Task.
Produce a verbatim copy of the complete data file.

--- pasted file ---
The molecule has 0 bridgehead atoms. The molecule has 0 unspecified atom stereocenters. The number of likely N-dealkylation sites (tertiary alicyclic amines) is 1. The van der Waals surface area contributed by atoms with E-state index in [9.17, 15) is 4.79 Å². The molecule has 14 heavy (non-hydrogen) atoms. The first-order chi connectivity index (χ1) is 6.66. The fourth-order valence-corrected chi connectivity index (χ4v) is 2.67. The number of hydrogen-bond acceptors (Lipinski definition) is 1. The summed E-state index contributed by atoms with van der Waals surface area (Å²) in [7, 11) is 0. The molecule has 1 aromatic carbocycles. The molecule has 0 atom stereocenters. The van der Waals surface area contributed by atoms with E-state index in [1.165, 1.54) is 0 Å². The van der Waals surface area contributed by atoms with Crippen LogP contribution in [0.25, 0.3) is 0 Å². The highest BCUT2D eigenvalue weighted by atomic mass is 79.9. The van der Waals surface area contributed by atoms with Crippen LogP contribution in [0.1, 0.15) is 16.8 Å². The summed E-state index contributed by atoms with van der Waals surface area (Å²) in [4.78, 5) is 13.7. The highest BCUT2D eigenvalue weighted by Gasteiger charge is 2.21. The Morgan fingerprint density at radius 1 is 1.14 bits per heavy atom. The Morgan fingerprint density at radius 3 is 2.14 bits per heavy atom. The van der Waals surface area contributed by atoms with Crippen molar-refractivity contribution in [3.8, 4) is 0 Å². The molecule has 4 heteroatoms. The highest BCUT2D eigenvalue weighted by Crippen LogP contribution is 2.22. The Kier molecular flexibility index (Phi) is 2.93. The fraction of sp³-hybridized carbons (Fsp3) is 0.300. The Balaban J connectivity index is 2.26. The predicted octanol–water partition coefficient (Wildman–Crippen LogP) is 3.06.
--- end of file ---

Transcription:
The molecule has 0 bridgehead atoms. The molecule has 0 unspecified atom stereocenters. The number of likely N-dealkylation sites (tertiary alicyclic amines) is 1. The van der Waals surface area contributed by atoms with E-state index in [9.17, 15) is 4.79 Å². The molecule has 14 heavy (non-hydrogen) atoms. The first-order chi connectivity index (χ1) is 6.66. The fourth-order valence-corrected chi connectivity index (χ4v) is 2.67. The number of hydrogen-bond acceptors (Lipinski definition) is 1. The summed E-state index contributed by atoms with van der Waals surface area (Å²) in [7, 11) is 0. The molecule has 1 aromatic carbocycles. The molecule has 0 atom stereocenters. The van der Waals surface area contributed by atoms with E-state index in [1.165, 1.54) is 0 Å². The van der Waals surface area contributed by atoms with Crippen LogP contribution in [0.25, 0.3) is 0 Å². The highest BCUT2D eigenvalue weighted by atomic mass is 79.9. The van der Waals surface area contributed by atoms with Crippen LogP contribution in [0.1, 0.15) is 16.8 Å². The summed E-state index contributed by atoms with van der Waals surface area (Å²) in [4.78, 5) is 13.7. The highest BCUT2D eigenvalue weighted by Gasteiger charge is 2.21. The Morgan fingerprint density at radius 1 is 1.14 bits per heavy atom. The Morgan fingerprint density at radius 3 is 2.14 bits per heavy atom. The van der Waals surface area contributed by atoms with Crippen molar-refractivity contribution in [3.8, 4) is 0 Å². The molecule has 4 heteroatoms. The highest BCUT2D eigenvalue weighted by Crippen LogP contribution is 2.22. The Kier molecular flexibility index (Phi) is 2.93. The fraction of sp³-hybridized carbons (Fsp3) is 0.300. The Balaban J connectivity index is 2.26. The predicted octanol–water partition coefficient (Wildman–Crippen LogP) is 3.06.